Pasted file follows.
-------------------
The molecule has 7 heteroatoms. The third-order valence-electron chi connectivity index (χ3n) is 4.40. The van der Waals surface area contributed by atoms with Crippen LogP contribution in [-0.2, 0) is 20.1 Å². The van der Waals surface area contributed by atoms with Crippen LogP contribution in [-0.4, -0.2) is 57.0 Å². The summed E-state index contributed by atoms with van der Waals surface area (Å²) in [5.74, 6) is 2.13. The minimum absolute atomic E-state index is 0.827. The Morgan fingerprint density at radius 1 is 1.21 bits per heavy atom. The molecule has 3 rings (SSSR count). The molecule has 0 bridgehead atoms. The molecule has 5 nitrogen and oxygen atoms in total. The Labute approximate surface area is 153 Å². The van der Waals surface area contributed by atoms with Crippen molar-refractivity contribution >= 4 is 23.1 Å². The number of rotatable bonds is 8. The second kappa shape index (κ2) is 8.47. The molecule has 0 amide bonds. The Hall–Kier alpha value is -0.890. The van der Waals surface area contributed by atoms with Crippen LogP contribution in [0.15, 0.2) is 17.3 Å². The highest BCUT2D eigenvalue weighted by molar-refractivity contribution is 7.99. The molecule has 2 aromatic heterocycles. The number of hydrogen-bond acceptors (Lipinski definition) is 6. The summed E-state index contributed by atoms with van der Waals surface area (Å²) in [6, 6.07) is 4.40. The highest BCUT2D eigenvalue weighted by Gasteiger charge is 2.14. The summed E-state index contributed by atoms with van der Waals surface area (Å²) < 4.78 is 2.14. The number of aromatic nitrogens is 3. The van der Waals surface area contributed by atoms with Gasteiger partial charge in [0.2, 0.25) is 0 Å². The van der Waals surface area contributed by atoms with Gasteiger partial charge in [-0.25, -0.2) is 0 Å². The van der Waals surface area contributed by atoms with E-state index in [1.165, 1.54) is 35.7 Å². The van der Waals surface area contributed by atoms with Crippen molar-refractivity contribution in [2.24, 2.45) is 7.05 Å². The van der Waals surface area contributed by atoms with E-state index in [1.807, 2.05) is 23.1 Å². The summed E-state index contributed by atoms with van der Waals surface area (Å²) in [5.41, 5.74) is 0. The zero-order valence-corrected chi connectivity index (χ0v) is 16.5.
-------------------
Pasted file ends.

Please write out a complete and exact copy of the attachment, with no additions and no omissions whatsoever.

The molecule has 7 heteroatoms. The third-order valence-electron chi connectivity index (χ3n) is 4.40. The van der Waals surface area contributed by atoms with Crippen LogP contribution in [-0.2, 0) is 20.1 Å². The van der Waals surface area contributed by atoms with Crippen LogP contribution in [-0.4, -0.2) is 57.0 Å². The summed E-state index contributed by atoms with van der Waals surface area (Å²) in [5.74, 6) is 2.13. The minimum absolute atomic E-state index is 0.827. The Morgan fingerprint density at radius 1 is 1.21 bits per heavy atom. The molecule has 3 rings (SSSR count). The molecule has 0 bridgehead atoms. The molecule has 5 nitrogen and oxygen atoms in total. The Labute approximate surface area is 153 Å². The van der Waals surface area contributed by atoms with Crippen molar-refractivity contribution >= 4 is 23.1 Å². The number of rotatable bonds is 8. The second kappa shape index (κ2) is 8.47. The molecule has 0 amide bonds. The Hall–Kier alpha value is -0.890. The van der Waals surface area contributed by atoms with Crippen LogP contribution in [0.15, 0.2) is 17.3 Å². The highest BCUT2D eigenvalue weighted by molar-refractivity contribution is 7.99. The molecule has 2 aromatic heterocycles. The number of hydrogen-bond acceptors (Lipinski definition) is 6. The summed E-state index contributed by atoms with van der Waals surface area (Å²) in [6, 6.07) is 4.40. The highest BCUT2D eigenvalue weighted by Gasteiger charge is 2.14. The summed E-state index contributed by atoms with van der Waals surface area (Å²) < 4.78 is 2.14. The number of aromatic nitrogens is 3. The van der Waals surface area contributed by atoms with Gasteiger partial charge in [0.2, 0.25) is 0 Å². The van der Waals surface area contributed by atoms with Gasteiger partial charge in [-0.25, -0.2) is 0 Å². The van der Waals surface area contributed by atoms with E-state index in [1.165, 1.54) is 35.7 Å². The van der Waals surface area contributed by atoms with Crippen molar-refractivity contribution in [2.24, 2.45) is 7.05 Å². The van der Waals surface area contributed by atoms with E-state index in [1.807, 2.05) is 23.1 Å². The summed E-state index contributed by atoms with van der Waals surface area (Å²) in [5.41, 5.74) is 0. The zero-order valence-corrected chi connectivity index (χ0v) is 16.5.